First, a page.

Today we bring you the second GSoC Interview, following on the heels of the Adrien Destugues interview last posted week.

Today’s interview is with Ankur Sethi, an IT student from New Delhi who had submitted an application to add full text search and indexing functionality to Haiku. Unfortunately, due to limited resources (and a limit on the overall number of students accepted to GSoC this year), the Haiku project was not able to accept most of the applications they received – including Ankur’s.

Read on for the interview.

Tell us a little about yourself

I’m Ankur Sethi, an IT student and Apple fanboy from New Delhi, India.
I was infected by the programming bug when I was 13, and I’ve been
glued to my chair ever since. I also love reading and, if I’m
inexplicably hit by a wave of inspiration, blogging.

How did you hear about GSoC?

I first heard about GSoC on Slashdot.

What convinced you that Haiku is a project worth working on?

What first made Haiku attractive to me was its responsiveness and the
fact that it used very little memory. A short look at the Wikipedia
article on the BeOS convinced me that Haiku deserved a deeper look.

Over the past few months, I have also found that the community around
the BeOS and its descendants is very tightly knit. This, in my
opinion, is a big plus for Haiku. I see fun times ahead for the Be
world :)

Do you have any experience with BeOS or Zeta?

No. I was very young when the BeOS saga took place. In fact, my family
didn’t even own a computer at that time.

What did you apply to work on, why did that specifically interest

I wanted to build a full text search and indexing tool for Haiku
(something like Mac OS X’s spotlight). Spotlight on OS X has doubled
my productivity. I was hoping to achieve something similar on Haiku,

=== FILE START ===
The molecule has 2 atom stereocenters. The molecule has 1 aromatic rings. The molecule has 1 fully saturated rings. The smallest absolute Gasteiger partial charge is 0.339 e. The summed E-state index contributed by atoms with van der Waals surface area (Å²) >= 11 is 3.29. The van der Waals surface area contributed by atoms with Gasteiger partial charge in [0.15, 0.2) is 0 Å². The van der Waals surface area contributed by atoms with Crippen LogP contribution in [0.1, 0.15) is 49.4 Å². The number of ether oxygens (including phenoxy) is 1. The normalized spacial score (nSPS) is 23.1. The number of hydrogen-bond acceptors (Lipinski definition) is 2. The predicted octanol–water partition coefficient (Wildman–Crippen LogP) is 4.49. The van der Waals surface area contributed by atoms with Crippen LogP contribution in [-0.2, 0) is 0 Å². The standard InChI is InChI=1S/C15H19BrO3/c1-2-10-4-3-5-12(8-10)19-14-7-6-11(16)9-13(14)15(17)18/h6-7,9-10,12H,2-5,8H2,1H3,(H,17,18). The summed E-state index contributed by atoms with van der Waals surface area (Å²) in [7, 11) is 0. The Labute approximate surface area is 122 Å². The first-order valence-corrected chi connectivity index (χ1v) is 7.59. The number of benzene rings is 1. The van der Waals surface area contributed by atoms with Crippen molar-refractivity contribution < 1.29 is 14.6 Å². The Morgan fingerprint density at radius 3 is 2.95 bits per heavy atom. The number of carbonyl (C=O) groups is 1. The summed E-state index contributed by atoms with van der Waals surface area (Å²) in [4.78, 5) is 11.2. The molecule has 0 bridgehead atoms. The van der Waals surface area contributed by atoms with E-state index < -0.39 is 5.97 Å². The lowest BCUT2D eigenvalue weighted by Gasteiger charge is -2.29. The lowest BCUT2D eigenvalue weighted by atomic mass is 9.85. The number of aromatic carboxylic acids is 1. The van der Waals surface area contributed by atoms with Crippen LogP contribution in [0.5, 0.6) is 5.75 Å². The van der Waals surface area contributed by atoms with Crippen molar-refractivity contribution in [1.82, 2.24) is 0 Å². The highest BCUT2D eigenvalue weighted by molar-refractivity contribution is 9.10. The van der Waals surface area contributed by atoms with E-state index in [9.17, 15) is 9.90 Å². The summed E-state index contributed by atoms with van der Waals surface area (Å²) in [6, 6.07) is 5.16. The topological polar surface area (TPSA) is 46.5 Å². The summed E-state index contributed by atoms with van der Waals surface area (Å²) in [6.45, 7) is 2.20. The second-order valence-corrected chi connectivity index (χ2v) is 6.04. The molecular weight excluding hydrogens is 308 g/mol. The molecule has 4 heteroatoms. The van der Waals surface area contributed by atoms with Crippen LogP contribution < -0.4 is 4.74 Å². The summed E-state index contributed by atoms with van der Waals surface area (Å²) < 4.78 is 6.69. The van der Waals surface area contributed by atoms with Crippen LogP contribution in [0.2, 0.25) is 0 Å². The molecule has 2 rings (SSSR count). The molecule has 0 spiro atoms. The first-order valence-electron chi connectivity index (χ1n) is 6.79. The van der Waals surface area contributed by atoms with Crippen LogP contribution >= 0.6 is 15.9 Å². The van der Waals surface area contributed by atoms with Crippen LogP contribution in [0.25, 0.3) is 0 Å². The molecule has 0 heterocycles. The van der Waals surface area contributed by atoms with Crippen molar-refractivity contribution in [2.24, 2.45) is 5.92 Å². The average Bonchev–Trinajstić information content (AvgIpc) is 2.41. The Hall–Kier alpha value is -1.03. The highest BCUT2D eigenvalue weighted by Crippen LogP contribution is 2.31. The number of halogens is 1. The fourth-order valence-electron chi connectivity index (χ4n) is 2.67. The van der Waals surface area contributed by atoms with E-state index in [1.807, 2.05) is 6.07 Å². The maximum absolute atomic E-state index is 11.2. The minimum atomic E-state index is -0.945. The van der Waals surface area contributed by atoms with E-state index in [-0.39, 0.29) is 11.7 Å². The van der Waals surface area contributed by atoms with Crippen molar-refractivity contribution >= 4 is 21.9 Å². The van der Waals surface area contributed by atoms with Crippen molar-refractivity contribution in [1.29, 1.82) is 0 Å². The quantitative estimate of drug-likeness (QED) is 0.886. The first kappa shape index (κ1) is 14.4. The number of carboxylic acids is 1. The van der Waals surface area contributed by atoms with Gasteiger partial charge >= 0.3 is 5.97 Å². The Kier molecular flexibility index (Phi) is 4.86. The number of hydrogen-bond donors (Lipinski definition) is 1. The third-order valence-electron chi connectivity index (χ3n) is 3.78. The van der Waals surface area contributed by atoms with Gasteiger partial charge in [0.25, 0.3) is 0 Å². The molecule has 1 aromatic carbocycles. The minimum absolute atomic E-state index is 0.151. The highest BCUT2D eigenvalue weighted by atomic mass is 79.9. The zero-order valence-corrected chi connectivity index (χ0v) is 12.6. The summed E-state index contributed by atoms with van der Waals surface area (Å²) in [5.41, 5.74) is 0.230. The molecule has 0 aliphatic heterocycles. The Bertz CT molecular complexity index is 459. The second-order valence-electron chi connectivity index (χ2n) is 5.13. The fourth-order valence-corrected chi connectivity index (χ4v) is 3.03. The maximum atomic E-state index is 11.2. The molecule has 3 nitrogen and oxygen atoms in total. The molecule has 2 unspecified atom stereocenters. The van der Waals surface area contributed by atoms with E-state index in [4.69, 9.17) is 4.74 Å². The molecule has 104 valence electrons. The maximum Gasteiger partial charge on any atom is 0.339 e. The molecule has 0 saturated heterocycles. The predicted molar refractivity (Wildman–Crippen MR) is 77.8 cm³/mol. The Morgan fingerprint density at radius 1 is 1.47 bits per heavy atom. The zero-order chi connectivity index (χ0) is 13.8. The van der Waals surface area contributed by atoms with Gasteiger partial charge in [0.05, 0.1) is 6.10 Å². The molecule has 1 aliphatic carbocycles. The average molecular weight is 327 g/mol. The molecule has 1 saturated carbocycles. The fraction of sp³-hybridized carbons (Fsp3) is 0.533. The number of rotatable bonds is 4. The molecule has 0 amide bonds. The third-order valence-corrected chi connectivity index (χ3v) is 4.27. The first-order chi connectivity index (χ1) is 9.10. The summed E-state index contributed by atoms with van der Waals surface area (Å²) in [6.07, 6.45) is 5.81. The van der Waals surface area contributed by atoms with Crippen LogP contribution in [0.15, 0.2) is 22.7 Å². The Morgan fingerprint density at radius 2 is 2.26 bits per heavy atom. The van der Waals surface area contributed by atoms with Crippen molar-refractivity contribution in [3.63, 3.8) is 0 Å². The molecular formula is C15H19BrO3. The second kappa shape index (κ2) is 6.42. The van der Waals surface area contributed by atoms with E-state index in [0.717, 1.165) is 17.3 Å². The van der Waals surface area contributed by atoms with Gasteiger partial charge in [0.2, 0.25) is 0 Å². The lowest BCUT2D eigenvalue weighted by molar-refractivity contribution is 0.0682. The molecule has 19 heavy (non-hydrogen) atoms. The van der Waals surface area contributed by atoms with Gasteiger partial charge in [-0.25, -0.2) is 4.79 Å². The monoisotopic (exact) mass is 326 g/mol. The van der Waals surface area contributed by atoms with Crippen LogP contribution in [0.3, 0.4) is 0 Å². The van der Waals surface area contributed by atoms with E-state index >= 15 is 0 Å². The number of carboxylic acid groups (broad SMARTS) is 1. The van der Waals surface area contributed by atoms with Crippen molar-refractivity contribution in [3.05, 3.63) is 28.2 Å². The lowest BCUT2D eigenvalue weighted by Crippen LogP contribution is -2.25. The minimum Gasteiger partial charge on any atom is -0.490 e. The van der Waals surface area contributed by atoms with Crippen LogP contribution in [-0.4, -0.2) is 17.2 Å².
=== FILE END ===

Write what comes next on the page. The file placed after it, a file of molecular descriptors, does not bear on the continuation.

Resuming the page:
but with a few extra features I find missing from Spotlight.

Is there anything Haiku (as an organization, website, community,
individuals, any facet of Haiku) could’ve done differently to help you
as an applying student? Was anything overly complicated or

The Haiku team did a great job of personally interacting with each
participant and making them feel welcome. I don’t have any complaints.

Do you have any suggestions or constructive criticism for the
people involved with Haiku’s participation in GSoC?

I felt that Haiku’s selection process was well thought out, thorough
and flawlessly executed. Although the entire Haiku team was very
enthusiastic about GSoC, I think Matt and Stephan both deserve a
special thank you. Thank you guys :)

Besides Haiku, did you apply to any of the other orgs involved with
GSoC? If so which ones?

Haiku was the only organization I applied to. Since my primary
interest these days is Cocoa, I wanted to work with either GNUStep or
a native Cocoa project. Unfortunately, there were no OS X specific
projects this year.

Would you be interested in a possible Haiku Code Drive?

That depends largely on my schedule. Who knows what college might
throw at me in the future?

What influenced your decision to become a programmer? What is/are
your language(s) of choice?

When I was 13, someone told me I could write computer games using C.
You can probably guess the rest :)

Right now, I mostly write Python and Objective-C. I also know C and
C++, but I rarely use them outside of college. My favorite language
would be Python, although I’m starting to like Objective-C as I spend
more time with it.

Do you have any suggestions for budding programmers reading this that
you care to share? Words of advice, wisdom or just plain feedback that
you deem important to pass on?

(1) Programming is fun but it’s not easy, especially when you’re just
starting out. That doesn’t mean you just give up. If you find a
problem too large or overwhelming, just try to break it down into
smaller bits. This is something I wish I had been told when I was a

(2) No matter how many baths you take, that segfault isn’t going to
fix itself. This is also something I wish I had been told when I was
just starting out.

I find this quote by Randy Pausch very helpful when I’m feeling
overwhelmed by a problem: “The brick walls are not there to keep us
out; the brick walls are there to give us a chance to show how badly
we want something. The brick walls are there to stop the people who
don’t want it badly enough.”

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